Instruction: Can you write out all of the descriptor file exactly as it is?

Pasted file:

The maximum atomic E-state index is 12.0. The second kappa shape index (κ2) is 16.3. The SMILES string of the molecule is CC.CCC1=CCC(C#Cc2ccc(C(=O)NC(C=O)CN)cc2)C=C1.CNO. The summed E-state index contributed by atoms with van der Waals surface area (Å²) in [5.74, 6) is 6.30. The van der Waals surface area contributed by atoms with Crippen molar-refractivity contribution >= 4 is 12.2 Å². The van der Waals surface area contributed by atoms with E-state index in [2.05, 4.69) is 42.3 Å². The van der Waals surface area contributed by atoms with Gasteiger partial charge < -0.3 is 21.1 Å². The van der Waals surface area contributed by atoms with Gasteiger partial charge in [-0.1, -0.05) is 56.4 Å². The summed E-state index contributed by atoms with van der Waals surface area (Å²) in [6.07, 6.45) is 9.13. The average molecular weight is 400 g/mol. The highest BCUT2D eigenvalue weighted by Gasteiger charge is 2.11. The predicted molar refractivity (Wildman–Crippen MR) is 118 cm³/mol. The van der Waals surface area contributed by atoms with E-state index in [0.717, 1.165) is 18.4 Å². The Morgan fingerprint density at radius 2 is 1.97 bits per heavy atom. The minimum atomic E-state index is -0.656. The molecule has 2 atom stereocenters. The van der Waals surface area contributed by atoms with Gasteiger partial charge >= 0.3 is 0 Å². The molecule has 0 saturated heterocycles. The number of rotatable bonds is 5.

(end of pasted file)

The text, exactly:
The maximum atomic E-state index is 12.0. The second kappa shape index (κ2) is 16.3. The SMILES string of the molecule is CC.CCC1=CCC(C#Cc2ccc(C(=O)NC(C=O)CN)cc2)C=C1.CNO. The summed E-state index contributed by atoms with van der Waals surface area (Å²) in [5.74, 6) is 6.30. The van der Waals surface area contributed by atoms with Crippen molar-refractivity contribution >= 4 is 12.2 Å². The van der Waals surface area contributed by atoms with E-state index in [2.05, 4.69) is 42.3 Å². The van der Waals surface area contributed by atoms with Gasteiger partial charge < -0.3 is 21.1 Å². The van der Waals surface area contributed by atoms with Gasteiger partial charge in [-0.1, -0.05) is 56.4 Å². The summed E-state index contributed by atoms with van der Waals surface area (Å²) in [6.07, 6.45) is 9.13. The average molecular weight is 400 g/mol. The highest BCUT2D eigenvalue weighted by Gasteiger charge is 2.11. The predicted molar refractivity (Wildman–Crippen MR) is 118 cm³/mol. The van der Waals surface area contributed by atoms with E-state index in [0.717, 1.165) is 18.4 Å². The Morgan fingerprint density at radius 2 is 1.97 bits per heavy atom. The minimum atomic E-state index is -0.656. The molecule has 2 atom stereocenters. The van der Waals surface area contributed by atoms with Gasteiger partial charge >= 0.3 is 0 Å². The molecule has 0 saturated heterocycles. The number of rotatable bonds is 5.